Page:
South Dakota Grassland Coalition

by Garnet Perman

Sept 2021

Late summer rains in much of the state have boosted cool-season grasses extending fall grazing, but many producers harvested a minimal amount of hay to get them through the winter. With high hay prices, producers are looking at less expensive ways to supplement existing hay supplies.

Even in western SD, corn and soybean residues are more available as feed and forage sources than they were a decade or two ago. Corn can be used as a supplement, grazed, baled, or made into silage. The Grassroots article explains how Doug Sieck, from Selby, grazes standing corn. He plans to use shelled corn to supplement this year. He figures his cost at $7/ bushel 10# of corn is $1.25 per cow per day. $100 hay is $.05/lb. making his 10# of corn and 10# of hay feed costs about $1.50 per head per day. He also plans to graze a neighbor’s corn stalks. He baled his sudan grass cover crop instead of grazing it because, with a bare minimum hay supply, he didn’t want to risk losing it to snow.

Soybeans are a little trickier to use as forage. In a YouTube video entitled “Using Soybeans as Forage” by SDSU Extension and the Soil Health Coalition, Univ. of MN Associate Extension Professor Eric Mousel lists management considerations. Beans at the R4 stage of maturity or less are suitable for grazing. Strip grazing is recommended to avoid waste from trampling. Palatability can be an issue due to dirt and cattle might balk at unfamiliar feed. Mature beans at the R5 stage or later should be managed differently than less mature beans because ammonia can build up in the rumen. These stages of soybeans are best ground and mixed with other hay.

Sieck grazed soybeans in 2006. The beans ran about 5 bushels/acres and were about 6 inches tall. “The cows were kind of gassy and smelled different,” he recalled. It took the cattle a few days to adjust to the different feed, but they did fine on the beans.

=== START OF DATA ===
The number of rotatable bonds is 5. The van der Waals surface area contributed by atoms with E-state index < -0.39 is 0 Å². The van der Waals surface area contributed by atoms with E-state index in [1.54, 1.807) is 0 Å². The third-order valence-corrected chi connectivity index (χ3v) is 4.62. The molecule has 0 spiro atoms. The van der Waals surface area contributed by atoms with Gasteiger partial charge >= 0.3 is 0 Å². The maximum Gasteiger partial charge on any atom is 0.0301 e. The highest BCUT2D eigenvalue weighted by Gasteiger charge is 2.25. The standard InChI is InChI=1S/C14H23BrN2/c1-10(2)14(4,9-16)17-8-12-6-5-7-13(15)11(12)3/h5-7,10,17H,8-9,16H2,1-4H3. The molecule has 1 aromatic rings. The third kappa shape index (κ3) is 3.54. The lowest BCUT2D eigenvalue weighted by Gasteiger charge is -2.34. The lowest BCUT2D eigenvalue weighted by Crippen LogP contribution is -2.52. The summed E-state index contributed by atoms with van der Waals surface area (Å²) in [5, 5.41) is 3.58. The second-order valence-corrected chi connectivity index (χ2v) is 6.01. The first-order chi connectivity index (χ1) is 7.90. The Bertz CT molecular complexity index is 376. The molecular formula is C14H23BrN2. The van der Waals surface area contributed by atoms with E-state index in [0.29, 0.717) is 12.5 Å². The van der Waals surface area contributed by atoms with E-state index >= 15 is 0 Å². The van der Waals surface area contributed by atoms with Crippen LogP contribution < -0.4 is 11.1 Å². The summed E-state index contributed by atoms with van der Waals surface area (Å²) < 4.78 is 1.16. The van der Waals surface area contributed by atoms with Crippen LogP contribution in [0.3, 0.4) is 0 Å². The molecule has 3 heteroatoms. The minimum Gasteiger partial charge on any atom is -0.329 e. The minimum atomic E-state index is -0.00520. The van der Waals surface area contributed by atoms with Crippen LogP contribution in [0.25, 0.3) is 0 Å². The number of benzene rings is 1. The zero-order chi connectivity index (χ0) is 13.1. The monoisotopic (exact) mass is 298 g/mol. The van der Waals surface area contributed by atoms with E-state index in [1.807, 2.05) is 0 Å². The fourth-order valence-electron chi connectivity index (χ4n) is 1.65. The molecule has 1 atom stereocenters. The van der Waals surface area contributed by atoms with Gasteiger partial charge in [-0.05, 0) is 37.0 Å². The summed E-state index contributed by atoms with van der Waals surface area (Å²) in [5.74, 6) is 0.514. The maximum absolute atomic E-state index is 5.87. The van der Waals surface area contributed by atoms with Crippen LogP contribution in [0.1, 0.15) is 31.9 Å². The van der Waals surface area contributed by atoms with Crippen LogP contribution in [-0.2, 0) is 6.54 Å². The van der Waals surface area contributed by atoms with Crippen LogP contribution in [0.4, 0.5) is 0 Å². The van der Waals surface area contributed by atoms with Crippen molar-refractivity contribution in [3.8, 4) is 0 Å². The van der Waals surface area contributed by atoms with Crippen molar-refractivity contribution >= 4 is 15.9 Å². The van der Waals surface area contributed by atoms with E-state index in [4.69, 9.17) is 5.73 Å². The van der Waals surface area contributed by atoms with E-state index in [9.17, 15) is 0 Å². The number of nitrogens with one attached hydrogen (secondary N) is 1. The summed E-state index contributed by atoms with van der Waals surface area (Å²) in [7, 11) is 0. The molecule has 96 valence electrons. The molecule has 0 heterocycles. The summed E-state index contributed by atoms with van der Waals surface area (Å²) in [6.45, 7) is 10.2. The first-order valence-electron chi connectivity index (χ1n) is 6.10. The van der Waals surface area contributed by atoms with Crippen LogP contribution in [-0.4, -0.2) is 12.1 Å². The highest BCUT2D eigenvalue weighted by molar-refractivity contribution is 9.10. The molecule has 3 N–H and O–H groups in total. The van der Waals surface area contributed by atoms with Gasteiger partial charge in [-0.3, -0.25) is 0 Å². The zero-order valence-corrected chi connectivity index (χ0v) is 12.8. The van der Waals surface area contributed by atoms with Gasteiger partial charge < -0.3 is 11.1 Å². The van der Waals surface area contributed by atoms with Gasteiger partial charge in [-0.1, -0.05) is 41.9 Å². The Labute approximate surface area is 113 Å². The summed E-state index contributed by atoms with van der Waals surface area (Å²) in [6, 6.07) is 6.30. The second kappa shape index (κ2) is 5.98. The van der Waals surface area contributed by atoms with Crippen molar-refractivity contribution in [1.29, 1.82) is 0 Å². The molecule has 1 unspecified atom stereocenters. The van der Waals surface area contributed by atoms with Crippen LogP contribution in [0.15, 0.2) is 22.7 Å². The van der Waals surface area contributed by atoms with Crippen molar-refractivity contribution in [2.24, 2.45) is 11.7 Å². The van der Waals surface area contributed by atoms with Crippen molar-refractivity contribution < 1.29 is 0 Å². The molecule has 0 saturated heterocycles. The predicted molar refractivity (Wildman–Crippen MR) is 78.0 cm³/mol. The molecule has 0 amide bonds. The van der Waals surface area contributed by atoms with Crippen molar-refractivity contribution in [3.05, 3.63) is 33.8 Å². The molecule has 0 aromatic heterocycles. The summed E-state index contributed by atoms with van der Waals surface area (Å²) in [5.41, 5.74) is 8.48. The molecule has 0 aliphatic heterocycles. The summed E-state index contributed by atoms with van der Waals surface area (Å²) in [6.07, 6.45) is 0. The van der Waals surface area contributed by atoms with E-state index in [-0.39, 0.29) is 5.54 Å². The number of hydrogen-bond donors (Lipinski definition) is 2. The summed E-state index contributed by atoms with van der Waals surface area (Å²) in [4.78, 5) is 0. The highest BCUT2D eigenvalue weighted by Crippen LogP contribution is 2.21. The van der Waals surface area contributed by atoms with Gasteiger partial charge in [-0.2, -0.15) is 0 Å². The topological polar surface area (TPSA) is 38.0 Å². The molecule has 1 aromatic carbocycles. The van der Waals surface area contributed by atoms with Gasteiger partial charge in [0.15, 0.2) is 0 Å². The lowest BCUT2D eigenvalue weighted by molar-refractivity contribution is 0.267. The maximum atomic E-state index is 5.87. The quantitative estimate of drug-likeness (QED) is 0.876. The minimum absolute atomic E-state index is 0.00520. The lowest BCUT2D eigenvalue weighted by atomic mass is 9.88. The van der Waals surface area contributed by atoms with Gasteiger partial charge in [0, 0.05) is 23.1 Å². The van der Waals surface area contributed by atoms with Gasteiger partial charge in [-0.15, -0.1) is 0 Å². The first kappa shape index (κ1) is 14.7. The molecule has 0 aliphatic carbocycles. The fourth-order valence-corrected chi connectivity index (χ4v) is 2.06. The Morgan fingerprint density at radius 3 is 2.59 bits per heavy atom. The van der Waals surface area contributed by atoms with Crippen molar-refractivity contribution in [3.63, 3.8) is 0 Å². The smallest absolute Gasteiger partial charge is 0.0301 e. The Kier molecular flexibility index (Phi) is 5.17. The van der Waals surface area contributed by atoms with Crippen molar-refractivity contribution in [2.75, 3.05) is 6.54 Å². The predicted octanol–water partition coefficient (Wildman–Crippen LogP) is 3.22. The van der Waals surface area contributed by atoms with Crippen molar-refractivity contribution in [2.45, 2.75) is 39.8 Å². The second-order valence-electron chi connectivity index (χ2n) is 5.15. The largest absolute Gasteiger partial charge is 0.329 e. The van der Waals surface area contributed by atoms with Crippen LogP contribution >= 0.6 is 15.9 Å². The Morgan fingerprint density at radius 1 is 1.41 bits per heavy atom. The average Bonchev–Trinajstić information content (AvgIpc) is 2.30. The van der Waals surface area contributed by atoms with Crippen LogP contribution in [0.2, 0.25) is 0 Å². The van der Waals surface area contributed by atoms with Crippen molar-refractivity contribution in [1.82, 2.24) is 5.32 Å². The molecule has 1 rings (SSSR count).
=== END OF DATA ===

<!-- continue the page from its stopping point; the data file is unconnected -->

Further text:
One thing to consider when grazing crop residue is the herbicide/pesticide history of that crop, particularly if selling into a certified program. Many herbicides are not recommended for a forage/feed situation or require a waiting period. Grazing and feeding restrictions should be on the label. Soybean herbicides have many more restrictions than corn herbicides. The restrictions exist because research on how chemical residual affects animals is incomplete.

Dried distiller’s grain is also an inexpensive feed source that can help balance poor-quality feed. At approximately $210/ton the price is competitive with alfalfa. Adding salt to distillers can help animals self-limit their intake. It’s not a new idea as Lyle Perman mixed salt with corn or soybean meal during dry years in the past. Luke is planning to use a variation of that method with DDG with help from nutritionist Case Blom. The basic idea is to mix up to 20% salt with grain stuff depending on how much you want them to consume per day. For example, 20% salt with five pounds of grain equals one pound of salt. That will vary depending on the type of cattle, feedstuffs, sodium in the water, and so forth. It’s best to talk to someone who has experience with it like Blom. Have plenty of water available! Blom also noted that some people are substituting 10-15 pounds of soybean hulls per head per day to replace hay. Non-GMO beans are available at the soybean plant by St. Lawrence.

Travis Mickelson of Mud Butte purchased baled cattails to supplement his winter feed supply. He’s used cattails before during dry years. His plan is to grind it together with some carryover hay and higher-quality hay from this year. He’ll mix the hay with wet distillers and corn to feed in bunks or tires to late spring calving cows. The cattails make up 25% or less of the ration. He plans to send in nutrition test samples and make adjustments accordingly. Some will probably be used for bedding. According to the University of Manitoba, young cattails are similar in nutritional value to cereal straws.

How to stretch that skimpy feed supply depends on the animal’s condition, age, and stage of pregnancy or lactation and what the producer is able to do efficiently. The best solution is what works best for the individual operation.

Garnet Perman is a freelance writer and ranches with her husband, Lyle, near Lowry, SD.

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